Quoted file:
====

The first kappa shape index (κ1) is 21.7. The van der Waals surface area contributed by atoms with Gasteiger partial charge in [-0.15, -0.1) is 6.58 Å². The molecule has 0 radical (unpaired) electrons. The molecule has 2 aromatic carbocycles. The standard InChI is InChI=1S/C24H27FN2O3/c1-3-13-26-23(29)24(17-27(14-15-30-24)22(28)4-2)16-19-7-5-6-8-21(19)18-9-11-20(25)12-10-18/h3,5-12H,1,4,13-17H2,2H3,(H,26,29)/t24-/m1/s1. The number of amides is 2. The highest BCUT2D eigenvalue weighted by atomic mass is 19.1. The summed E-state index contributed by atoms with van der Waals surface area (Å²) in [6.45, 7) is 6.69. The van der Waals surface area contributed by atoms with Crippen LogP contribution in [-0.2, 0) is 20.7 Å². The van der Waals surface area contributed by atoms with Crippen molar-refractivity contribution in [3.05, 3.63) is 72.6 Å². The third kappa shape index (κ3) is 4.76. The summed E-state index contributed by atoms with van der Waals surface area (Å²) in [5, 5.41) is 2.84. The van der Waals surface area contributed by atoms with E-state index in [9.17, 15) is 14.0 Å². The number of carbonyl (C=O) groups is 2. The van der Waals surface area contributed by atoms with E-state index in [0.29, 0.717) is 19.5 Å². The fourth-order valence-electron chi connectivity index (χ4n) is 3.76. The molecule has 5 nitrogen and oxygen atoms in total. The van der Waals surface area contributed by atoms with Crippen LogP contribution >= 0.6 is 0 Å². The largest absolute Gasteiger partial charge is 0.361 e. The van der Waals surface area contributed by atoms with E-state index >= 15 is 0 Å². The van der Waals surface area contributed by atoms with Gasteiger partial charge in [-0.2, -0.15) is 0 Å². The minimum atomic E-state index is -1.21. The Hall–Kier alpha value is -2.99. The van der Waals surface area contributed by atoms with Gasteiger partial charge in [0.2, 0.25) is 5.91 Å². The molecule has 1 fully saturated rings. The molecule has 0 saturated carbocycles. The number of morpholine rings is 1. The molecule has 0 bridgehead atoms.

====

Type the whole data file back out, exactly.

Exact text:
The first kappa shape index (κ1) is 21.7. The van der Waals surface area contributed by atoms with Gasteiger partial charge in [-0.15, -0.1) is 6.58 Å². The molecule has 0 radical (unpaired) electrons. The molecule has 2 aromatic carbocycles. The standard InChI is InChI=1S/C24H27FN2O3/c1-3-13-26-23(29)24(17-27(14-15-30-24)22(28)4-2)16-19-7-5-6-8-21(19)18-9-11-20(25)12-10-18/h3,5-12H,1,4,13-17H2,2H3,(H,26,29)/t24-/m1/s1. The number of amides is 2. The highest BCUT2D eigenvalue weighted by atomic mass is 19.1. The summed E-state index contributed by atoms with van der Waals surface area (Å²) in [6.45, 7) is 6.69. The van der Waals surface area contributed by atoms with Crippen LogP contribution in [-0.2, 0) is 20.7 Å². The van der Waals surface area contributed by atoms with Crippen molar-refractivity contribution in [3.05, 3.63) is 72.6 Å². The third kappa shape index (κ3) is 4.76. The summed E-state index contributed by atoms with van der Waals surface area (Å²) in [5, 5.41) is 2.84. The van der Waals surface area contributed by atoms with E-state index in [9.17, 15) is 14.0 Å². The number of carbonyl (C=O) groups is 2. The van der Waals surface area contributed by atoms with E-state index in [0.29, 0.717) is 19.5 Å². The fourth-order valence-electron chi connectivity index (χ4n) is 3.76. The molecule has 5 nitrogen and oxygen atoms in total. The van der Waals surface area contributed by atoms with Crippen LogP contribution >= 0.6 is 0 Å². The largest absolute Gasteiger partial charge is 0.361 e. The van der Waals surface area contributed by atoms with E-state index >= 15 is 0 Å². The van der Waals surface area contributed by atoms with Gasteiger partial charge in [-0.2, -0.15) is 0 Å². The minimum atomic E-state index is -1.21. The Hall–Kier alpha value is -2.99. The van der Waals surface area contributed by atoms with Gasteiger partial charge in [0.2, 0.25) is 5.91 Å². The molecule has 1 fully saturated rings. The molecule has 0 saturated carbocycles. The number of morpholine rings is 1. The molecule has 0 bridgehead atoms.